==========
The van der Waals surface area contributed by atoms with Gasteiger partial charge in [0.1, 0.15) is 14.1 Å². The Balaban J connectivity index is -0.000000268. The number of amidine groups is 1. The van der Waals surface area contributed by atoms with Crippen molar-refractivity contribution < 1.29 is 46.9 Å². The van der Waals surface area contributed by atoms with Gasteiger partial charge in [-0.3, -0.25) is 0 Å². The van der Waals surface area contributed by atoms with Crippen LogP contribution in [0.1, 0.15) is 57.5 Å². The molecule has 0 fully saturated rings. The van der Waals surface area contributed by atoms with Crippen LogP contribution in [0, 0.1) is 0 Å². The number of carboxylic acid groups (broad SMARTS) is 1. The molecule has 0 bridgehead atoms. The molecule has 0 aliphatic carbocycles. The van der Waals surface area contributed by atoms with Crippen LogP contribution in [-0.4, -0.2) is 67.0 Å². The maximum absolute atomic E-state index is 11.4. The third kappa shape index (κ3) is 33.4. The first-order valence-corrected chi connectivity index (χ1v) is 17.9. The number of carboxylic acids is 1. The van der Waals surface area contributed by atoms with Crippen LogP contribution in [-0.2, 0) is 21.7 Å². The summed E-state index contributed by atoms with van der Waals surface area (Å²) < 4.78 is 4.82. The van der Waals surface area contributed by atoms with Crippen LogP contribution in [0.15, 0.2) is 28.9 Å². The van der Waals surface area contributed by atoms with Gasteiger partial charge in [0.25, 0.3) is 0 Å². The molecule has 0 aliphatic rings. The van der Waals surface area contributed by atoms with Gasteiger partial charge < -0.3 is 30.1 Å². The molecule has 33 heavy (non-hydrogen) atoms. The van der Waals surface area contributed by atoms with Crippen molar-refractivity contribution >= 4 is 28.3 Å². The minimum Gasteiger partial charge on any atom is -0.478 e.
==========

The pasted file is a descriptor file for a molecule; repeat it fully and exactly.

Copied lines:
The van der Waals surface area contributed by atoms with Gasteiger partial charge in [0.1, 0.15) is 14.1 Å². The Balaban J connectivity index is -0.000000268. The number of amidine groups is 1. The van der Waals surface area contributed by atoms with Crippen molar-refractivity contribution < 1.29 is 46.9 Å². The van der Waals surface area contributed by atoms with Gasteiger partial charge in [-0.3, -0.25) is 0 Å². The van der Waals surface area contributed by atoms with Crippen LogP contribution in [0.1, 0.15) is 57.5 Å². The molecule has 0 fully saturated rings. The van der Waals surface area contributed by atoms with Crippen LogP contribution in [0, 0.1) is 0 Å². The number of carboxylic acid groups (broad SMARTS) is 1. The molecule has 0 bridgehead atoms. The molecule has 0 aliphatic carbocycles. The van der Waals surface area contributed by atoms with Crippen LogP contribution in [-0.4, -0.2) is 67.0 Å². The maximum absolute atomic E-state index is 11.4. The third kappa shape index (κ3) is 33.4. The first-order valence-corrected chi connectivity index (χ1v) is 17.9. The number of carboxylic acids is 1. The van der Waals surface area contributed by atoms with Crippen LogP contribution in [-0.2, 0) is 21.7 Å². The summed E-state index contributed by atoms with van der Waals surface area (Å²) < 4.78 is 4.82. The van der Waals surface area contributed by atoms with Crippen LogP contribution in [0.15, 0.2) is 28.9 Å². The van der Waals surface area contributed by atoms with Gasteiger partial charge in [0.25, 0.3) is 0 Å². The molecule has 0 aliphatic rings. The van der Waals surface area contributed by atoms with Gasteiger partial charge < -0.3 is 30.1 Å². The molecule has 33 heavy (non-hydrogen) atoms. The van der Waals surface area contributed by atoms with Crippen molar-refractivity contribution >= 4 is 28.3 Å². The minimum Gasteiger partial charge on any atom is -0.478 e.